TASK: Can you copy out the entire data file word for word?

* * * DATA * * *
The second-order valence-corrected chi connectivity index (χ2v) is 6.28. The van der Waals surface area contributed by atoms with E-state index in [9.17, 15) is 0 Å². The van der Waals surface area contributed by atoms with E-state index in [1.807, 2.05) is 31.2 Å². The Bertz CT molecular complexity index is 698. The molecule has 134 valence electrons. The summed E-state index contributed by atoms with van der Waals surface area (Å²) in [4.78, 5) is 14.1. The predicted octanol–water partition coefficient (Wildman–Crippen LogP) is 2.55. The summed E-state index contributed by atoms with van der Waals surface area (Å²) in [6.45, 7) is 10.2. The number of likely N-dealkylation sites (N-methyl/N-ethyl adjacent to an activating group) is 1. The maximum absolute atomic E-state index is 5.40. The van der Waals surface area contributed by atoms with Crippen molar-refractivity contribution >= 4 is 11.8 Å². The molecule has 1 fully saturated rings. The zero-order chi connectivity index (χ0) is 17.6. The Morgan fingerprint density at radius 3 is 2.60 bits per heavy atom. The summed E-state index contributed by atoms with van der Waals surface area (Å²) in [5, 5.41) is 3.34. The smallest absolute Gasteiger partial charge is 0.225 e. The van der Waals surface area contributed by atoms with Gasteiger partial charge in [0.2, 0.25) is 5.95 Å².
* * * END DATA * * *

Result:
The second-order valence-corrected chi connectivity index (χ2v) is 6.28. The van der Waals surface area contributed by atoms with E-state index in [9.17, 15) is 0 Å². The van der Waals surface area contributed by atoms with E-state index in [1.807, 2.05) is 31.2 Å². The Bertz CT molecular complexity index is 698. The molecule has 134 valence electrons. The summed E-state index contributed by atoms with van der Waals surface area (Å²) in [4.78, 5) is 14.1. The predicted octanol–water partition coefficient (Wildman–Crippen LogP) is 2.55. The summed E-state index contributed by atoms with van der Waals surface area (Å²) in [6.45, 7) is 10.2. The number of likely N-dealkylation sites (N-methyl/N-ethyl adjacent to an activating group) is 1. The maximum absolute atomic E-state index is 5.40. The van der Waals surface area contributed by atoms with Crippen molar-refractivity contribution >= 4 is 11.8 Å². The molecule has 1 fully saturated rings. The zero-order chi connectivity index (χ0) is 17.6. The Morgan fingerprint density at radius 3 is 2.60 bits per heavy atom. The summed E-state index contributed by atoms with van der Waals surface area (Å²) in [5, 5.41) is 3.34. The smallest absolute Gasteiger partial charge is 0.225 e. The van der Waals surface area contributed by atoms with Gasteiger partial charge in [0.2, 0.25) is 5.95 Å².